SpaceToday's Image

Space-based solar power to become reality?

Space-based solar power: Purple beam from orbiting solar arrays, focused down near a city.
Artist’s concept of space-based solar power. The European Space Agency Solar (ESA) plans to investigate key technologies needed to make wireless power from space a working reality through its SOLARIS initiative. Significantly, one such technology – wireless power transmission – was recently demonstrated in Germany to an audience of decision-makers from business and government. Image via ESA.

Space-based solar power

The European Space Agency (ESA) released this artist’s concept on November 9, 2022, showing its concept for space-based solar power. Likewise, proponents recently demonstrated the concept of wireless power transmission at the Airbus’ X-Works Innovation Factory in Munich, Germany. Now, the demonstration is part of ESA’s SOLARIS proposal, to be presented to Europe’s space ministers at a council meeting on November 22-23. More specifically, ESA said the information will help:

Agency Member States to make an informed choice on future implementation of space-based solar power as a new source of clean, always-on ‘baseload’ power supplementing existing renewable power sources. [It can help] Europe to attain net zero by mid-century.

Available now! 2023 EarthSky lunar calendar. A unique and beautiful poster-sized calendar showing phases of the moon every night of the year. Makes a great gift!

Harvesting sunlight 24/7

Additionally, ESA went on to explain:

Using microwave beaming, green energy was transmitted between two points representing ‘Space’ and ‘Earth’ over a distance of 36 meters (39 yards).

The received power was used to light up a model city, produce green hydrogen by splitting water and even to produce the world’s first wirelessly cooled 0% alcohol beer in a fridge before serving to the watching audience.

For a working version of a space-based solar power system, solar power satellites in geostationary orbit would harvest sunlight on a permanent 24/7 basis then convert it into low-power density microwaves to safely beam down to receiver stations on Earth. The physics involved means that these satellites would have to be large, on the order of several kilometers in size. They would generate the equivalent power of a typical nuclear power station. [The large size would also be the case] for the collecting rectennas down on Earth’s surface.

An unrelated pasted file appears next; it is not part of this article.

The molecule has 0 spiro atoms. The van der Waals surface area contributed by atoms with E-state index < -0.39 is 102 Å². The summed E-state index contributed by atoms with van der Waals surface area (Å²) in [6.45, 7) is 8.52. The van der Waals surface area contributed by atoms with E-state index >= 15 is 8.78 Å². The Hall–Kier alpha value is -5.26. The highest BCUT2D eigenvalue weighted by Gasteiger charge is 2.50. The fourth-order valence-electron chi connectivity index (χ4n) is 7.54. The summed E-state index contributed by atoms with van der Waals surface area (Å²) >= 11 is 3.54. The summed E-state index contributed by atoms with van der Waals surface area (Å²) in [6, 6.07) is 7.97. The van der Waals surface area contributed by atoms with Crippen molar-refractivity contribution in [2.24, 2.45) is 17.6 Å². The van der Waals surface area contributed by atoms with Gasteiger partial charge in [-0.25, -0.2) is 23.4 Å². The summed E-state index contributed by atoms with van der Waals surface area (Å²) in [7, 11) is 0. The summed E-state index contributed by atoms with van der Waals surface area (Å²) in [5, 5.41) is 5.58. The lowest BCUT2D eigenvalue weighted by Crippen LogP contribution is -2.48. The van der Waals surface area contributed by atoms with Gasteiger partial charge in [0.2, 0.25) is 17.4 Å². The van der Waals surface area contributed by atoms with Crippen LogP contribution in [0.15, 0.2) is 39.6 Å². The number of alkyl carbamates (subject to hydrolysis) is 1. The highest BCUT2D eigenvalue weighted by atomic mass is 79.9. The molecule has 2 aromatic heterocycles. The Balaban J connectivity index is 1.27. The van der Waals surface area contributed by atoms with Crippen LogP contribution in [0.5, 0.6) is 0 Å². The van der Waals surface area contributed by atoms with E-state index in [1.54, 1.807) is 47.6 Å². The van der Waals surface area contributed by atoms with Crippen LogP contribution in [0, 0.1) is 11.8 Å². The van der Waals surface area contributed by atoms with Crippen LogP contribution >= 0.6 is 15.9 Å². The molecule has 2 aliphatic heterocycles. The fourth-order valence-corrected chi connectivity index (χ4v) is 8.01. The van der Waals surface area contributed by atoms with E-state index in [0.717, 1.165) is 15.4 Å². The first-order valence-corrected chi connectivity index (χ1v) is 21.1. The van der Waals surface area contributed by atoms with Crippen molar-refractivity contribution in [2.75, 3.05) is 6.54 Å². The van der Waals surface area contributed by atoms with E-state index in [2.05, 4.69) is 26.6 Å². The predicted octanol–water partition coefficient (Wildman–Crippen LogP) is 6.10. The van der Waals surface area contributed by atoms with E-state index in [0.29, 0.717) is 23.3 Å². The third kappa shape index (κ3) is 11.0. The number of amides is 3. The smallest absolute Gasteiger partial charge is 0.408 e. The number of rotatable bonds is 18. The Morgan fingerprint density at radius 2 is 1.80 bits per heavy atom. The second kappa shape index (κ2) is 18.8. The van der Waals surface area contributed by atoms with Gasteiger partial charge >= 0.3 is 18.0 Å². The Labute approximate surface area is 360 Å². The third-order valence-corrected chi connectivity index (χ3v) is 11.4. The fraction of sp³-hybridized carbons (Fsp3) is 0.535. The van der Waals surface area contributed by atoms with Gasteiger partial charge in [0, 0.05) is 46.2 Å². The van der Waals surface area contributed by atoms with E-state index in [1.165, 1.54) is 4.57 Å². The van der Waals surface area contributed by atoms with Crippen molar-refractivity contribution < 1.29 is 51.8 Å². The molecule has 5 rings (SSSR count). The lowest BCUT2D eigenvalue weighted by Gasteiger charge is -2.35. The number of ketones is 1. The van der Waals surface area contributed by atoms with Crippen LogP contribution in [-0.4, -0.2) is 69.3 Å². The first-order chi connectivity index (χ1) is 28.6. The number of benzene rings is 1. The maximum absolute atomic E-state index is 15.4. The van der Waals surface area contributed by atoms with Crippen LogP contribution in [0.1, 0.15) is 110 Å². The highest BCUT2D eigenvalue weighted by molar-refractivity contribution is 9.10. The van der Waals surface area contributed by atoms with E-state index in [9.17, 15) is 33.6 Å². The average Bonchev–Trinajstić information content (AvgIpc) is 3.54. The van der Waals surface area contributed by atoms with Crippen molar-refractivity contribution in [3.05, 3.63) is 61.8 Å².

We just need to make it work

Moreover, ESA said that achieving this vision would require technical advancements in multiple areas. It would require advances in space manufacturing and robotic assembly, low-cost high-efficiency photovoltaics, high-power electronics and radio-frequency beam forming. In addition, there’s also a need for further research to confirm benign effects of low-power microwaves on human and animal health. Also, they would study the compatibility of the microwave beams with aircraft and satellites. ESA commented:

In addition, any breakthroughs achieved in these areas will also benefit many other spaceflight endeavors, as well as terrestrial applications.

Looking at the issue of space-based solar power this morning, I quickly ran into an essay mentioning Gerard O’Neill. As Dwayne Day wrote on February 28, 2022:

Gerard K. O’Neill, although no longer in the wider public consciousness, was at one time the most well-known advocate for a human future in space. In the 1970s, O’Neill’s vision of giant cities in space was briefly in the zeitgeist. He made television appearances and gave talks and even spawned a pro-space movement with the formation of the L-5 Society. O’Neill’s vision was tied to the concept of space-based solar power, an idea that was even evaluated by NASA and big aerospace companies around the same time …

History of space-based solar power

By all means, Day’s essay is an interesting read, if you want to learn more about the origin and history of the idea of space-based solar power.

Happy-looking man in suit, sitting in front of microphone.
American physicist and space activist Gerard K. O’Neill – whose pioneering research showed space solar power is feasible – testifying before the Senate Subcommittee on Aerospace Technology and National Needs on January 19, 1976. No higher resolution available, however. Image via Wikimedia Commons.

Bottom line: Space-based solar power is a long-held dream of space visionaries. ESA will present a plan to implement it at an upcoming council meeting later this month.


Via The Space Review

Read more: Space-based solar power: How close to reality?

November 9, 2022

Like what you read?
Subscribe and receive daily news delivered to your inbox.

Your email address will only be used for EarthSky content. Privacy Policy
Thank you! Your submission has been received!
Oops! Something went wrong while submitting the form.

More from 

Deborah Byrd

View All